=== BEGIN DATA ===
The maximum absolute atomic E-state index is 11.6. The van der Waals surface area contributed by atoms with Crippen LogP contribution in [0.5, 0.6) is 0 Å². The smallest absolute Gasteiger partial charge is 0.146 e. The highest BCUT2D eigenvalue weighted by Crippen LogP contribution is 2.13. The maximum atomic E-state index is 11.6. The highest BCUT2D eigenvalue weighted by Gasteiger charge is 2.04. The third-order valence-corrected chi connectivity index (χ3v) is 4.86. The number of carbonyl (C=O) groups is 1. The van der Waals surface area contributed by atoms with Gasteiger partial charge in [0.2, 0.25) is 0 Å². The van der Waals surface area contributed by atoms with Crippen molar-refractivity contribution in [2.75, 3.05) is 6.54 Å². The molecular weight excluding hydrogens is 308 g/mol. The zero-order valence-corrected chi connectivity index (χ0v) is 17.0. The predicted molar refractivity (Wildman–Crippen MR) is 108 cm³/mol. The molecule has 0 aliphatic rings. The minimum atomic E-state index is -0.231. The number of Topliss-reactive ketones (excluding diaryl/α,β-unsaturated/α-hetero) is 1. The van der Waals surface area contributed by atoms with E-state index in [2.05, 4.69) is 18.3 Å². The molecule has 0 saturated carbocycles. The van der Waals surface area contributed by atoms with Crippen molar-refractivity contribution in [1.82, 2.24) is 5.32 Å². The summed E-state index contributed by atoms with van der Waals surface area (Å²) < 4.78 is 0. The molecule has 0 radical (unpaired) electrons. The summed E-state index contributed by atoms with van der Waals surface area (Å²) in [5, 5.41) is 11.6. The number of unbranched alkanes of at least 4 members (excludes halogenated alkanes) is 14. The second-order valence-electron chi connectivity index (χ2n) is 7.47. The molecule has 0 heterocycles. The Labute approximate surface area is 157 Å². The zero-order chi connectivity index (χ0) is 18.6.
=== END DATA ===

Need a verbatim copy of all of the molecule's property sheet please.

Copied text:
The maximum absolute atomic E-state index is 11.6. The van der Waals surface area contributed by atoms with Crippen LogP contribution in [0.5, 0.6) is 0 Å². The smallest absolute Gasteiger partial charge is 0.146 e. The highest BCUT2D eigenvalue weighted by Crippen LogP contribution is 2.13. The maximum atomic E-state index is 11.6. The highest BCUT2D eigenvalue weighted by Gasteiger charge is 2.04. The third-order valence-corrected chi connectivity index (χ3v) is 4.86. The number of carbonyl (C=O) groups is 1. The van der Waals surface area contributed by atoms with Gasteiger partial charge in [0.2, 0.25) is 0 Å². The van der Waals surface area contributed by atoms with Crippen molar-refractivity contribution in [2.75, 3.05) is 6.54 Å². The molecular weight excluding hydrogens is 308 g/mol. The zero-order valence-corrected chi connectivity index (χ0v) is 17.0. The predicted molar refractivity (Wildman–Crippen MR) is 108 cm³/mol. The molecule has 0 aliphatic rings. The minimum atomic E-state index is -0.231. The number of Topliss-reactive ketones (excluding diaryl/α,β-unsaturated/α-hetero) is 1. The van der Waals surface area contributed by atoms with E-state index in [2.05, 4.69) is 18.3 Å². The molecule has 0 saturated carbocycles. The van der Waals surface area contributed by atoms with Crippen molar-refractivity contribution in [1.82, 2.24) is 5.32 Å². The summed E-state index contributed by atoms with van der Waals surface area (Å²) < 4.78 is 0. The molecule has 0 radical (unpaired) electrons. The summed E-state index contributed by atoms with van der Waals surface area (Å²) in [5, 5.41) is 11.6. The number of unbranched alkanes of at least 4 members (excludes halogenated alkanes) is 14. The second-order valence-electron chi connectivity index (χ2n) is 7.47. The molecule has 0 heterocycles. The Labute approximate surface area is 157 Å². The zero-order chi connectivity index (χ0) is 18.6.